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Binary Search

 
 
Roedy Green
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      03-24-2011
Is there some reason Java has no built-in Collection that keeps a
sorted linear list and searches by binary search? You need something
light weight and fast for small sets. Would such a beast just not fit
into any of the interfaces?

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Roedy Green Canadian Mind Products
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Eric Sosman
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      03-24-2011
On 3/24/2011 5:08 AM, Roedy Green wrote:
> Is there some reason Java has no built-in Collection that keeps a
> sorted linear list and searches by binary search? You need something
> light weight and fast for small sets. Would such a beast just not fit
> into any of the interfaces?


TreeSet has the capabilities you want, I think. I'm not sure
what your threshold for "light weight" is, but if you're interested
in "small sets" binary search offers few benefits.

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Eric Sosman
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Roedy Green
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      03-24-2011
On Thu, 24 Mar 2011 04:38:06 -0500, Leif Roar Moldskred
<(E-Mail Removed)> wrote, quoted or indirectly quoted someone who
said :

>Why not just use a TreeSet?


Because it is a hammer for removing fleas. I'm thinking of sets of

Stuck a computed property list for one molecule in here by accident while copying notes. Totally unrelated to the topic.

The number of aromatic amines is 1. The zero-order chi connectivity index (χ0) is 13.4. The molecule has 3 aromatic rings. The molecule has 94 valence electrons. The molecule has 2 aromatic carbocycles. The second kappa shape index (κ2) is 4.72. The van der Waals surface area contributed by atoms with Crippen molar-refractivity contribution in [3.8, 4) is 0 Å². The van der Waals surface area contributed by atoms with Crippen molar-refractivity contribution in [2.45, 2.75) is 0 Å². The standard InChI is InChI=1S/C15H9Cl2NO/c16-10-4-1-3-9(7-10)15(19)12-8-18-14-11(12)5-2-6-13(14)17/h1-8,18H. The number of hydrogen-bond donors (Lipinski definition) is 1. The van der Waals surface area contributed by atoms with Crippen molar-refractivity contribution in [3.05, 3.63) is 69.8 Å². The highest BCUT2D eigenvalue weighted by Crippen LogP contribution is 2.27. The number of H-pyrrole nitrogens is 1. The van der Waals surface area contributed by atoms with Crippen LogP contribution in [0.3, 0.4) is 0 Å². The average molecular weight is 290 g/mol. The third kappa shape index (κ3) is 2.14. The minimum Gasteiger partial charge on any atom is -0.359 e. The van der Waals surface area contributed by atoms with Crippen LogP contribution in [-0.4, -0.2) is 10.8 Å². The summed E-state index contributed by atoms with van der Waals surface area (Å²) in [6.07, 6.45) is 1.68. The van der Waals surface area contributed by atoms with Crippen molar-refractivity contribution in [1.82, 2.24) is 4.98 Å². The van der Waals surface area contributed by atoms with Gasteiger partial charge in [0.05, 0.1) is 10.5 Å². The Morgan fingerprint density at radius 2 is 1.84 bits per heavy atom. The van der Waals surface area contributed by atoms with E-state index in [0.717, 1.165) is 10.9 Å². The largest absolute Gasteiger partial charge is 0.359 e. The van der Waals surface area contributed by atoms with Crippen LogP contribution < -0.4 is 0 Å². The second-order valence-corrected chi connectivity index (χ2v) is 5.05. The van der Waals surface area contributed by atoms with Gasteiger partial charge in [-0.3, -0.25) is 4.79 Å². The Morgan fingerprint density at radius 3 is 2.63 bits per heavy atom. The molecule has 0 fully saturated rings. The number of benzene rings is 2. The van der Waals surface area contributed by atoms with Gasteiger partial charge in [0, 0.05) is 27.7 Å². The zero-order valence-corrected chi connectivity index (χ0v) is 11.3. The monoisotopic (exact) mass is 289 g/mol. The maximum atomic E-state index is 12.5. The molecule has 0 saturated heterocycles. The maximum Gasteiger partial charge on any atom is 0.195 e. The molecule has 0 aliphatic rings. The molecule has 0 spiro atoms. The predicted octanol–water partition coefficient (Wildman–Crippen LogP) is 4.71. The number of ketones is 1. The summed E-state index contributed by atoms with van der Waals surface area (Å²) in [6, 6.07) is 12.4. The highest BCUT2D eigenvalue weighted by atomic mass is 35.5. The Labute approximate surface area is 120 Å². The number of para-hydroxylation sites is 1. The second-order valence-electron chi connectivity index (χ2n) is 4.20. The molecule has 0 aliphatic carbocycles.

less than 20 elements. For small sets, I think you could get better
performance and certainly better RAM usage with something specialised
for small sets. I will probably invent something, where I can have a
little set attached to each of many objects then I can have a bakeoff
with a TreeSet to see where the break point is.
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Roedy Green Canadian Mind Products
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If you think it’s expensive to hire a professional to do the job, wait until you hire an amateur.
~ Red Adair

 
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Joshua Cranmer
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      03-24-2011
On 03/24/2011 10:38 AM, Roedy Green wrote:
> On Thu, 24 Mar 2011 04:38:06 -0500, Leif Roar Moldskred
> <(E-Mail Removed)> wrote, quoted or indirectly quoted someone who
> said :
>
>> Why not just use a TreeSet?

>
> Because it is a hammer for removing fleas. I'm thinking of sets of
> less than 20 elements. For small sets, I think you could get better
> performance and certainly better RAM usage with something specialised
> for small sets. I will probably invent something, where I can have a
> little set attached to each of many objects then I can have a bakeoff
> with a TreeSet to see where the break point is.


On the order of 20 elements, a simple unsorted array is good enough
performance for anything you want to do, unless that code is really hot,
in which case you probably need to roll your own specific data-structure
for the task at hand.

--
Beware of bugs in the above code; I have only proved it correct, not
tried it. -- Donald E. Knuth
 
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Lew
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      03-24-2011
On 03/24/2011 05:08 AM, Roedy Green wrote:
> Is there some reason Java has no built-in Collection that keeps a
> sorted linear list and searches by binary search? You need something
> light weight and fast for small sets. Would such a beast just not fit
> into any of the interfaces?


For small sets, binary search provides negligible benefit over any other.
Big-O analysis applies only for sufficiently large n. Below the cutoff,
performance of your treasured algorithm could be much worse than the linear
alternative.

All right, it cannot be much worse, because THE SET IS SMALL!

--
Lew
Honi soit qui mal y pense.